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Film Score Friday 8/17/18
Posted By Scott Bettencourt 8/16/2018 - 9:00 PM
CDS AVAILABLE THIS WEEK

Accident Man
 - Sean Murray - Dragon's Domain
Advise and Consent 
- Jerry Fielding - Kritzerland
Firewalker - Gary Chang - Varese Sarabande
Giuda Uccide Il Venderi
 - Nico Fidenco - Kronos
Here We Go Again, Rubinot 
- Andrew Powell - Kronos
The Prisoner of Zenda - Henry Mancini - La-La Land
The Return of Swamp Thing
 - Chuck Cirino - Dragon's Domain
Slender Man - Ramin Djawadi, Brandon Campbell - Sony [CD-R] 
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Aisle Seat 8-14: August Assault Edition
Posted By Andy Dursin 8/13/2018 - 9:00 PM
There’s a certain irony involved with Warner Archive’s long-awaited Blu-Ray release of SUPERGIRL (**½, 125 mins., 1984, PG) this month. Warner Bros. was supposed to release the film in the U.S. during the summer of 1984, but decided after seeing the final product that they’d be better off not to. Tri-Star – then a fledgling studio funded by the triumvirate of Columbia Pictures, CBS and HBO — then rescued the movie, but cut some 20 minutes out of the completed print and released it during a busy Thanksgiving season during which it was all but lost in theaters.
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Film Score Friday 8/10/18
Posted By Scott Bettencourt 8/9/2018 - 9:00 PM
The latest release from Intrada is a greatly expanded, two-disc edition of Trevor Jones' symphonic score for the 1983 swashbuckler NATE AND HAYES, starring Tommy Lee Jones and Michael O'Keefe.


Varese Sarabande has announced a limited edition CD of Gary Chang's score for FIREWALKER, the light-hearted 1986 action adventure from director J. Lee Thompson (The Guns of Navarone), teaming Chuck Norris and Lou Gossett Jr.; the CD features the same cues as Varese's original LP.

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Film Score Friday 8/3/18
Posted By Scott Bettencourt 8/2/2018 - 9:00 PM
Intrada plans to release one new CD next week.


La-La Land has announced their planned slate of releases for August. On August 14th, they will release a two-disc set of Lorne Balfe's score for the just-released blockbuster sequel MISSION: IMPOSSIBLE - FALLOUT, and the first soundtrack release of Henry Mancini's score for the 1979 comedy remake of THE PRISONER OF ZENDA starring Peter Sellers, the second in La-La Land's new "Universal Heritage Collection" partnership.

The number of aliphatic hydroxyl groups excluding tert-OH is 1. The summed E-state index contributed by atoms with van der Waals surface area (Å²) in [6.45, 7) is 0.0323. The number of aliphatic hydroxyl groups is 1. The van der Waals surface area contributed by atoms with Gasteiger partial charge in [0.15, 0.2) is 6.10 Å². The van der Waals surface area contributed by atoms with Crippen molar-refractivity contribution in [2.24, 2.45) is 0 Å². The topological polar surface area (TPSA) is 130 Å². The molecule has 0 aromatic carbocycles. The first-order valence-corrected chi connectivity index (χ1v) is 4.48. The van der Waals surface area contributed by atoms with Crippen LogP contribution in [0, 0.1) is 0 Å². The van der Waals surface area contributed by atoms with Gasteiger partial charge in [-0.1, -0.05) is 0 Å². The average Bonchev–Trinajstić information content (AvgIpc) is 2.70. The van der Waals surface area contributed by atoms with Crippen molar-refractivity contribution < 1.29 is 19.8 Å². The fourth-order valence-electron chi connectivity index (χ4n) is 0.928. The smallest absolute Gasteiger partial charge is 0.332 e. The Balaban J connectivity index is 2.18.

On August 28th, they will release an expanded version of John Williams' Oscar-nominated score for Steven Spielberg's 1998 WWII epic SAVING PRIVATE RYAN; a CD of Ramin Djawadi's music for the new Amazon TV series JACK RYAN, with John Krasinski playing the Tom Clancy analyst-turned-field-agent character previously played by Alec Baldwin, Harrison Ford, Ben Affleck and Chris Pine; and a two-disc LP of John Williams' classic score for E.T. THE EXTRA-TERRESTRIAL

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Aisle Seat 7-31: Twilight Time, Arrow Round-Up
Posted By Andy Dursin 7/30/2018 - 9:00 PM
Leading off Twilight Time’s summer roster of limited-edition Blu-Rays is Mark Rydell’s CINDERELLA LIBERTY (***, 1973, 116 mins., R), a flavorful character study of a sailor (James Caan) who falls for a troubled call girl (Marsha Mason) while on an extended “Liberty” pass.
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Film Score Friday 7/27/18
Posted By Scott Bettencourt 7/26/2018 - 9:00 PM
Next week, La-La Land will release a two-disc set of music from the 1988 TV revival of MISSION: IMPOSSIBLE, featuring music from episodes scored by Lalo Schifrin and Ron Jones. The label plans to release Lorne Balfe's score for the just-released sixth feature in the movie franchise, MISSION: IMPOSSIBLE - FALLOUT, on August 14th.


CDS AVAILABLE THIS WEEK

Dagora the Space Monster
 - Akira Ifukube - Toho (import)
The Equalizer 2 - Harry Gregson-Williams - Sony [CD-R]
Flowers II - Arthur Sharpe - Silva (import)
The Imperial Navy
 - Katsuhisa Hattori - Cinema-Kan (import)
The Lord of the Rings: The Two Towers: Complete Recording [re-release]
 - Howard Shore - Rhino
Mosaic - David Holmes - Touch Sensitive (import)
Puzzle - Dustin O'Halloran - Sony 
Varan the Unbelievable
 - Akira Ifukube - Toho (import)

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Aisle Seat 7-24: Shout Summer Showdown Edition
Posted By Andy Dursin 7/23/2018 - 9:00 PM
James Cameron likely wishes that his inaugural directorial outing was somewhat more distinguished than PIRANHA II: THE SPAWNING (**, 94 mins., R), the in-name-only 1981 sequel to Joe Dante’s 1978 cult classic. While nothing to write home about, there are far worse cheapjack horror movies from the early ’80s available on video, and Shout! Factory has delivered a superb Blu-Ray of the film with one of its most satisfying catalog transfers in recent memory.
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July FSM ONLINE Is Now Live!
Posted By Tim Curran 7/21/2018 - 3:00 AM

The July edition of FSM ONLINE is now live. In this month’s cover story, CHRISTOPHE BECK ups the ante for his score to Marvel’s ANT-MAN AND THE WASP. Also in this issue, STEVE JABLONSKY scores the towering SKYSCRAPER; part two of Erik Heine’s JAMES NEWTON HOWARD BUYER’S GUIDE looks at the late ‘90s and early 2000s; an interview with the one and only LISA GERRARD about her seminal work on GLADIATOR; a concert review of

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Arthur B. Rubinstein 1938 - 2018